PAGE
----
The “Invisible” Wounds of Genocide

Rape tends to be the 'invisible' crime of genocide, everyone knows it occurs but due to cultural taboos refuse to acknowledge its destructive force of power.

1994. 100 days. 800,000 innocent civilians slaughtered. These are the well-known and gruesome facts of the Rwandan genocide with the horror of death visibly evident by the systematic murder of the Tutsi and moderate Hutu. Behind these scenes of death was the silent suffering, psychological torture and sexual abuse of rural Rwandan women. Rape tends to be the ‘invisible’ crime of genocide, everyone knows it occurs but due to cultural taboos refuse to acknowledge its destructive force of power. Without this acknowledgement of pain, it forces the victim to its mercy and reduces them to a silent casualty of war. Sociocultural Anthropologist Jennie E. Burnet remarks that “during the genocide, women were more likely to survive than men, but they often experienced sexual violence – rape, sexual torture and sexual enslavement.” Silenced into submission and scarred, these women were forced to live with the permanent consequences of their traumatic enslavement. Many fell pregnant and due to the circumstances of their childs’ conception; most were isolated from their villages.

Rape tends to be the ‘invisible’ crime of genocide- everyone knows it occurs but due to cultural taboos refuse to acknowledge its destructive force of power.

The psychological effect of rape and even the act itself is often overlooked with many deeming sexual violence as inevitable. That as awful and horrendous as this human violation is, that it is all but an unavoidable consequence of conflict. It’s the nature of war. This is unsurprising, given the social climate we live in today, a world that would rather blame a survivor than a perpetrator. However, what many don’t realise is the acceptance and rationalisation of sexual violence inhibits the healing of not just the victim but of the entire community. Professor Naasson states that there is need for a greater understanding between the link of healing ‘unseen’ wounds (that is the psychological effect of conflict i.e those produced by rape,) and national healing processes within the agenda of reconciliation and recovery. Lets be clear, rape is not a cultural byproduct of conflict, it is a CRIME. With this understanding that sexual violence is not inevitable nor acceptable, a cultural taboo is finally broken down. This allows for communities to come together, to support their own citizens in slowly dealing with the traumatic past of the genocide and together to transform their nation into a strong post-conflict society.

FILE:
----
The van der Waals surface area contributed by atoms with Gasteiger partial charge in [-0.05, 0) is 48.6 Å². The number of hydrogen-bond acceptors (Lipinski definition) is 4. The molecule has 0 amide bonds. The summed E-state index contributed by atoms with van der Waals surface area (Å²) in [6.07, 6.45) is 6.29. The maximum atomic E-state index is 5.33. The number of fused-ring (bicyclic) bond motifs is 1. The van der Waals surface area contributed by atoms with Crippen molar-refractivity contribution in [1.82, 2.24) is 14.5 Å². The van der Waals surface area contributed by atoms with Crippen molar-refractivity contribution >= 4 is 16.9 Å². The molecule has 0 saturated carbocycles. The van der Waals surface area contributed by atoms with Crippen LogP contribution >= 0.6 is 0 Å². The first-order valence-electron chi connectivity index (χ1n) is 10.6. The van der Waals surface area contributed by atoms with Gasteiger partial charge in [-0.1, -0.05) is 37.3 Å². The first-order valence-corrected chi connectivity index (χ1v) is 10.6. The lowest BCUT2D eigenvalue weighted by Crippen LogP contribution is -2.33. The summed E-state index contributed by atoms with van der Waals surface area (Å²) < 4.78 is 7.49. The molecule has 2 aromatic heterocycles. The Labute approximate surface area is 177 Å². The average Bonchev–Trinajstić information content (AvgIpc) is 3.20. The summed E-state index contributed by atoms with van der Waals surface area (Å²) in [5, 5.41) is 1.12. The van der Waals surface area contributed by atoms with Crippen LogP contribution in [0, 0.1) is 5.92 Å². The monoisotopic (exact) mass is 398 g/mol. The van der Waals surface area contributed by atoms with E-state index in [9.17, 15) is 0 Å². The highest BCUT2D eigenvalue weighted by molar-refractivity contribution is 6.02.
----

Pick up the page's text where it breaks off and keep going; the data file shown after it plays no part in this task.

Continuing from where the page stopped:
It is well known that post-conflict Rwanda politically seems gender and women positive with around 64% of parliaments members being female. This is a step in the right direction as it acknowledges the power of women in determining a societies progression and development. Yet for rural Rwandan women still suffering from the psychological effects of the 1994 genocide as well as all round negative cultural attitudes towards women; the fight continues for this level of gender equality already seen in the political sphere. This is where Beauty of Rwanda comes in. According to the UN programs must focus on women economic empowerment to provide support, training and choice in order to transform the Rwandan landscape into one of social and economic inclusivity. With economic and social freedom, with the chance of independence and sustainability, the women’s experience of the genocide may be tackled as they no longer shall live in their rapists shadows but curve a life for themselves.

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